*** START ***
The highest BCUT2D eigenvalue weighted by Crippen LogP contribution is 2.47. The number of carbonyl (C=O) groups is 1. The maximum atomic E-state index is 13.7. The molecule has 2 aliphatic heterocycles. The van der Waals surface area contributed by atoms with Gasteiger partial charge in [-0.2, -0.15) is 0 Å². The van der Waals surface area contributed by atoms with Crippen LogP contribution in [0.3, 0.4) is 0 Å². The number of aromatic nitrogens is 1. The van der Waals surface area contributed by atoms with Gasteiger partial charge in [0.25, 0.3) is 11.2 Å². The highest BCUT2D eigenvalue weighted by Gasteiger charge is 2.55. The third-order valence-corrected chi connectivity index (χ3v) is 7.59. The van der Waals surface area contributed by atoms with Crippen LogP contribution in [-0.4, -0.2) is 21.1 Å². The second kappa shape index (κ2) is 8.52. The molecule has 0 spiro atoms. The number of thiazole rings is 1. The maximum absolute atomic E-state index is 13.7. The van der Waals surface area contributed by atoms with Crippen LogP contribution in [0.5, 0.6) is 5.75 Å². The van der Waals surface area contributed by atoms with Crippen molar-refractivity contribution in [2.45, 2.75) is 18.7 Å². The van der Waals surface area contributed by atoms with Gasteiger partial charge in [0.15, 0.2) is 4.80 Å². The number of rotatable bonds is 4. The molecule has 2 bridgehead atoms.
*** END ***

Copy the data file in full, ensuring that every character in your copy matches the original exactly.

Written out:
The highest BCUT2D eigenvalue weighted by Crippen LogP contribution is 2.47. The number of carbonyl (C=O) groups is 1. The maximum atomic E-state index is 13.7. The molecule has 2 aliphatic heterocycles. The van der Waals surface area contributed by atoms with Gasteiger partial charge in [-0.2, -0.15) is 0 Å². The van der Waals surface area contributed by atoms with Crippen LogP contribution in [0.3, 0.4) is 0 Å². The number of aromatic nitrogens is 1. The van der Waals surface area contributed by atoms with Gasteiger partial charge in [0.25, 0.3) is 11.2 Å². The highest BCUT2D eigenvalue weighted by Gasteiger charge is 2.55. The third-order valence-corrected chi connectivity index (χ3v) is 7.59. The van der Waals surface area contributed by atoms with Crippen LogP contribution in [-0.4, -0.2) is 21.1 Å². The second kappa shape index (κ2) is 8.52. The molecule has 0 spiro atoms. The number of thiazole rings is 1. The maximum absolute atomic E-state index is 13.7. The van der Waals surface area contributed by atoms with Crippen LogP contribution in [0.5, 0.6) is 5.75 Å². The van der Waals surface area contributed by atoms with Crippen molar-refractivity contribution in [2.45, 2.75) is 18.7 Å². The van der Waals surface area contributed by atoms with Gasteiger partial charge in [0.15, 0.2) is 4.80 Å². The number of rotatable bonds is 4. The molecule has 2 bridgehead atoms.